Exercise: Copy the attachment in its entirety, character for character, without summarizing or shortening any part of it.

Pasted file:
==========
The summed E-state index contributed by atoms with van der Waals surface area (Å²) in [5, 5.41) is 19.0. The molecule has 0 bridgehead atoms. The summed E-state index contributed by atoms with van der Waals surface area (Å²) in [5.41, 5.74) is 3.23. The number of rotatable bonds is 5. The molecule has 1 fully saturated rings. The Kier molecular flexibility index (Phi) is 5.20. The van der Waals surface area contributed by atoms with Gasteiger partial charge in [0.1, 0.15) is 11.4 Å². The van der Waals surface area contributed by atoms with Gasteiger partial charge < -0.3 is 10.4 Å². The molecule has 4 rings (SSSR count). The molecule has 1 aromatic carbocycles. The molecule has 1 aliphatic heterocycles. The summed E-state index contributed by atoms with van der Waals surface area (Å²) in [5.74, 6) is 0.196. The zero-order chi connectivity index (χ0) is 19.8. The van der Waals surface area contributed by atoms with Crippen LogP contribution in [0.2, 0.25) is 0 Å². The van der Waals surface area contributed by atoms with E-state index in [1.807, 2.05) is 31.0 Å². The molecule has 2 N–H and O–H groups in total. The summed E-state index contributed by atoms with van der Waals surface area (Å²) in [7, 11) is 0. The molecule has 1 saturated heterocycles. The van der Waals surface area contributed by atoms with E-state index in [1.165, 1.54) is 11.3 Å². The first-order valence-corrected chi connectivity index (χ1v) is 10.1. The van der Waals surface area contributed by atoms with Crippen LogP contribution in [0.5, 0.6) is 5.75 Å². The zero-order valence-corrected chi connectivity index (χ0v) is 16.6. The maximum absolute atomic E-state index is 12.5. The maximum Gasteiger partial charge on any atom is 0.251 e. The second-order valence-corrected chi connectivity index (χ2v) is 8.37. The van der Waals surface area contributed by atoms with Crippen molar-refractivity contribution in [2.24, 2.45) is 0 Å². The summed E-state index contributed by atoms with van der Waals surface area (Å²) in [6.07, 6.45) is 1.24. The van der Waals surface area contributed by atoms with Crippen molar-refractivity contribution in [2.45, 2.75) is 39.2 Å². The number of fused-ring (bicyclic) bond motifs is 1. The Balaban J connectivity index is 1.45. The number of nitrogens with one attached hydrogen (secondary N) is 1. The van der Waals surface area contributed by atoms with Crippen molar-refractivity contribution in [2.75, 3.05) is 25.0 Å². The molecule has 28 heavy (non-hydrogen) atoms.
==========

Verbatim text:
The summed E-state index contributed by atoms with van der Waals surface area (Å²) in [5, 5.41) is 19.0. The molecule has 0 bridgehead atoms. The summed E-state index contributed by atoms with van der Waals surface area (Å²) in [5.41, 5.74) is 3.23. The number of rotatable bonds is 5. The molecule has 1 fully saturated rings. The Kier molecular flexibility index (Phi) is 5.20. The van der Waals surface area contributed by atoms with Gasteiger partial charge in [0.1, 0.15) is 11.4 Å². The van der Waals surface area contributed by atoms with Gasteiger partial charge < -0.3 is 10.4 Å². The molecule has 4 rings (SSSR count). The molecule has 1 aromatic carbocycles. The molecule has 1 aliphatic heterocycles. The summed E-state index contributed by atoms with van der Waals surface area (Å²) in [5.74, 6) is 0.196. The zero-order chi connectivity index (χ0) is 19.8. The van der Waals surface area contributed by atoms with Crippen LogP contribution in [0.2, 0.25) is 0 Å². The van der Waals surface area contributed by atoms with E-state index in [1.807, 2.05) is 31.0 Å². The molecule has 2 N–H and O–H groups in total. The summed E-state index contributed by atoms with van der Waals surface area (Å²) in [7, 11) is 0. The molecule has 1 saturated heterocycles. The van der Waals surface area contributed by atoms with E-state index in [1.165, 1.54) is 11.3 Å². The first-order valence-corrected chi connectivity index (χ1v) is 10.1. The van der Waals surface area contributed by atoms with Crippen LogP contribution in [0.5, 0.6) is 5.75 Å². The zero-order valence-corrected chi connectivity index (χ0v) is 16.6. The maximum absolute atomic E-state index is 12.5. The maximum Gasteiger partial charge on any atom is 0.251 e. The second-order valence-corrected chi connectivity index (χ2v) is 8.37. The van der Waals surface area contributed by atoms with Crippen molar-refractivity contribution in [2.24, 2.45) is 0 Å². The summed E-state index contributed by atoms with van der Waals surface area (Å²) in [6.07, 6.45) is 1.24. The van der Waals surface area contributed by atoms with Crippen molar-refractivity contribution in [2.45, 2.75) is 39.2 Å². The number of fused-ring (bicyclic) bond motifs is 1. The Balaban J connectivity index is 1.45. The number of nitrogens with one attached hydrogen (secondary N) is 1. The van der Waals surface area contributed by atoms with Crippen molar-refractivity contribution in [2.75, 3.05) is 25.0 Å². The molecule has 28 heavy (non-hydrogen) atoms.